Searching with a thematic focus on Water in climate change, Climate change, Environment

Showing 1-10 of 146 results


  • Document

    Parched power: water demands, risks, and opportunities for India’s power sector

    World Resources Institute, Washington DC, 2018
    This paper aims to help decision-makers understand the magnitude of water issues for the thermal power sector in India with quantitative evidence. There is a significant data gap in power plant water use in India.
  • Document

    Sustainable water management for resilience to climate change impact on society in South Africa (SUWAM)

    SINTEF, 2017
    The report presents the key findings from the project Sustainable water management for resilience to climate change impact on society in South Africa. The project was carried out as a collaboration between SINTEF and Stellenbosch University, with Hessequa Municipality as a partner.
  • Document

    Natural resource governance at multiple scales in the Hindu Kush Himalaya

    International Centre for Integrated Mountain Development, (ICIMOD), Nepal, 2017
    Human efforts to address poverty, enhance welfare, and conserve natural resources and the environment often fail because of faulty governance and implementation. Improvements in governance are consistently viewed as means to address the failures of sustainable development and natural resource management.
  • Document

    Making governance work for water-energy-food nexus approaches

    Climate and Development Knowledge Network, 2017
    This new working paper by Andrew Scott of ODI explores the effectiveness of governing for the “water-energy-food nexus” of issues. The author looks at approaches that understand the links between sectors, recognise these in decision-making and promote integrated policy-making.
  • Document

    Integrated marine and coastal management in the western Indian Ocean: towards a sustainable oceans economy

    South African Institute of International Affairs, 2017
    The Western Indian Ocean (WIO) region has valuable and diverse coastal and marine resources, but much of its natural capital is either threatened or declining. The WIO encompasses rich diverse tropical and subtropical areas along the coastlines of Somalia, Kenya, Tanzania, Mozambique and South Africa.
  • Document

    Sustainable development and the water–energy–food nexus: A perspective on livelihoods

    Science Direct, 2015
    The water–energy–food nexus is being promoted as a conceptual tool for achieving sustainable development. Frameworks for implementing nexus thinking, however, have failed to explicitly or adequately incorporate sustainable livelihoods perspectives. This is counterintuitive given that livelihoods are key to achieving sustainable development.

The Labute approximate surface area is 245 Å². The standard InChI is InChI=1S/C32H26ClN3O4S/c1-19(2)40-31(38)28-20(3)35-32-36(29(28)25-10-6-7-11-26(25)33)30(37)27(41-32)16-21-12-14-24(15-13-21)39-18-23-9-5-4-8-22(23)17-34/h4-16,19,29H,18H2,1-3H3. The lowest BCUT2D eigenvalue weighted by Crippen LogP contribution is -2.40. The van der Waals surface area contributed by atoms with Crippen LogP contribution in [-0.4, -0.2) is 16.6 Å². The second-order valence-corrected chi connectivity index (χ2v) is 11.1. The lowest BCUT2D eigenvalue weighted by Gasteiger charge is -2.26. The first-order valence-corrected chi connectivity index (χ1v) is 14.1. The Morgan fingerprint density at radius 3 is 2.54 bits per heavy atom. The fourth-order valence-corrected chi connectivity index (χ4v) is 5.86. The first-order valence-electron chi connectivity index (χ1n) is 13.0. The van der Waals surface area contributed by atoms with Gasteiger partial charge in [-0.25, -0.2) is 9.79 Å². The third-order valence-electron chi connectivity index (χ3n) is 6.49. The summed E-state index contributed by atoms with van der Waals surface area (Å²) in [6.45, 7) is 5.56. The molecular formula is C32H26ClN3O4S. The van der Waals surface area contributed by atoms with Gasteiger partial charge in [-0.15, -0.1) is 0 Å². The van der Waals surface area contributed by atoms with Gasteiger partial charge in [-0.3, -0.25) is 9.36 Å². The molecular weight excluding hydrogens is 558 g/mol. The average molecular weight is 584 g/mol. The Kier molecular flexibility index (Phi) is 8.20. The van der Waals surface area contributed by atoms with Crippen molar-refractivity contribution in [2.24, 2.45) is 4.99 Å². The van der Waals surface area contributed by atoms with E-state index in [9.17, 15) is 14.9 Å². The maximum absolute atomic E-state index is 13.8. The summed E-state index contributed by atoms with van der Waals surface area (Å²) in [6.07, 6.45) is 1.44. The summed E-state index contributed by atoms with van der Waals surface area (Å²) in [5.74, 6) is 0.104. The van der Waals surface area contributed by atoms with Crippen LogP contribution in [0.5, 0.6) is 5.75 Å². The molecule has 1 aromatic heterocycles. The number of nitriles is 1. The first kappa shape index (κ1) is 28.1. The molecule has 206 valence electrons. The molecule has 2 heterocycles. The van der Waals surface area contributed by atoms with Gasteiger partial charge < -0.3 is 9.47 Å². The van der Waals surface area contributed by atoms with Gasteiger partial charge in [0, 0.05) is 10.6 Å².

• Document

    The Water-Energy-Food Nexus: A new approach in support of food security and sustainable agriculture

    Food and Agriculture Organization of the United Nations, 2014
    This FAO note gives a brief introduction to the Water-Energy-Food (WEF) Nexus conceptual framework as a useful way to describe and address the complex and interrelated nature of our global resource systems. It puts forward WEF as a conceptual approach:
  • Organisation

    United Nations World Water Assessment Programme

    Hosted and led by UNESCO, the United Nations World Water Assessment Programme (WWAP) coordinates the work of 31 UN-Water
  • Document

    Water and Climate Blue Book

    World Water Council, 2016
    Llaunched by the Morroccan government at COP22 in Marrakech, the blue book aims to raise international awareness on the vulnerability of water in the context of climate change and the urgency of action. It also speaks in favor of merging both agendas of water and climate, in order to ensure a total integration of water in the negotiations on climate change.
  • Document

    Impacts of climate change on the cryosphere, hydrological regimes and glacial lakes of the Hindu Kush Himalayas: a review of current knowledge

    International Centre for Integrated Mountain Development, (ICIMOD), Nepal, 2016
    The climate and cryosphere of the Hindu Kush Himalayan (HKH) region have changed in the past and are very likely to change in the future. Warming of the climate system is unequivocal. The atmospheric concentration of greenhouse gases and short-lived climate pollutants has increased, the atmosphere and oceans have warmed, snow and ice have diminished, and the sea level has risen.